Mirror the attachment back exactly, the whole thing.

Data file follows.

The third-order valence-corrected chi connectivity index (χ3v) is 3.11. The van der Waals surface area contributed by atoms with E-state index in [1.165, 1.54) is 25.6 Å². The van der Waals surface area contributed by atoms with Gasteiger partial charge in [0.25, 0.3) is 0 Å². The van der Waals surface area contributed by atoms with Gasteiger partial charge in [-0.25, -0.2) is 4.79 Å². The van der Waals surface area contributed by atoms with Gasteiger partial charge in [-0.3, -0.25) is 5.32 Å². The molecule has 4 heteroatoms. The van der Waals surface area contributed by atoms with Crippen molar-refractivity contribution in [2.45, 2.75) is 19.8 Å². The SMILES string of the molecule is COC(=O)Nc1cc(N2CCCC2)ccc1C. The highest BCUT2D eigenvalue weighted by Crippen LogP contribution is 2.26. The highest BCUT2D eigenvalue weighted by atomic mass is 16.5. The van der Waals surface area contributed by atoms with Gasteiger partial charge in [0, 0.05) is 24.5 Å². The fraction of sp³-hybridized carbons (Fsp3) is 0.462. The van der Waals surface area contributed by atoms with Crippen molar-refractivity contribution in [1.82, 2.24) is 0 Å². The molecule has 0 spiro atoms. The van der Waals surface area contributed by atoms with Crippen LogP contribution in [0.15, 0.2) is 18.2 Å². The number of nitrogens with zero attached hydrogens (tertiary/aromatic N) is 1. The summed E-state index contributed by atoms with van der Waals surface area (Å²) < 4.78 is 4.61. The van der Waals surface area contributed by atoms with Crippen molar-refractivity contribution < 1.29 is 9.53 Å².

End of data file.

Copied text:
The third-order valence-corrected chi connectivity index (χ3v) is 3.11. The van der Waals surface area contributed by atoms with E-state index in [1.165, 1.54) is 25.6 Å². The van der Waals surface area contributed by atoms with Gasteiger partial charge in [0.25, 0.3) is 0 Å². The van der Waals surface area contributed by atoms with Gasteiger partial charge in [-0.25, -0.2) is 4.79 Å². The van der Waals surface area contributed by atoms with Gasteiger partial charge in [-0.3, -0.25) is 5.32 Å². The molecule has 4 heteroatoms. The van der Waals surface area contributed by atoms with Crippen molar-refractivity contribution in [2.45, 2.75) is 19.8 Å². The SMILES string of the molecule is COC(=O)Nc1cc(N2CCCC2)ccc1C. The highest BCUT2D eigenvalue weighted by Crippen LogP contribution is 2.26. The highest BCUT2D eigenvalue weighted by atomic mass is 16.5. The van der Waals surface area contributed by atoms with Gasteiger partial charge in [0, 0.05) is 24.5 Å². The fraction of sp³-hybridized carbons (Fsp3) is 0.462. The van der Waals surface area contributed by atoms with Crippen molar-refractivity contribution in [1.82, 2.24) is 0 Å². The molecule has 0 spiro atoms. The van der Waals surface area contributed by atoms with Crippen LogP contribution in [0.15, 0.2) is 18.2 Å². The number of nitrogens with zero attached hydrogens (tertiary/aromatic N) is 1. The summed E-state index contributed by atoms with van der Waals surface area (Å²) < 4.78 is 4.61. The van der Waals surface area contributed by atoms with Crippen molar-refractivity contribution < 1.29 is 9.53 Å².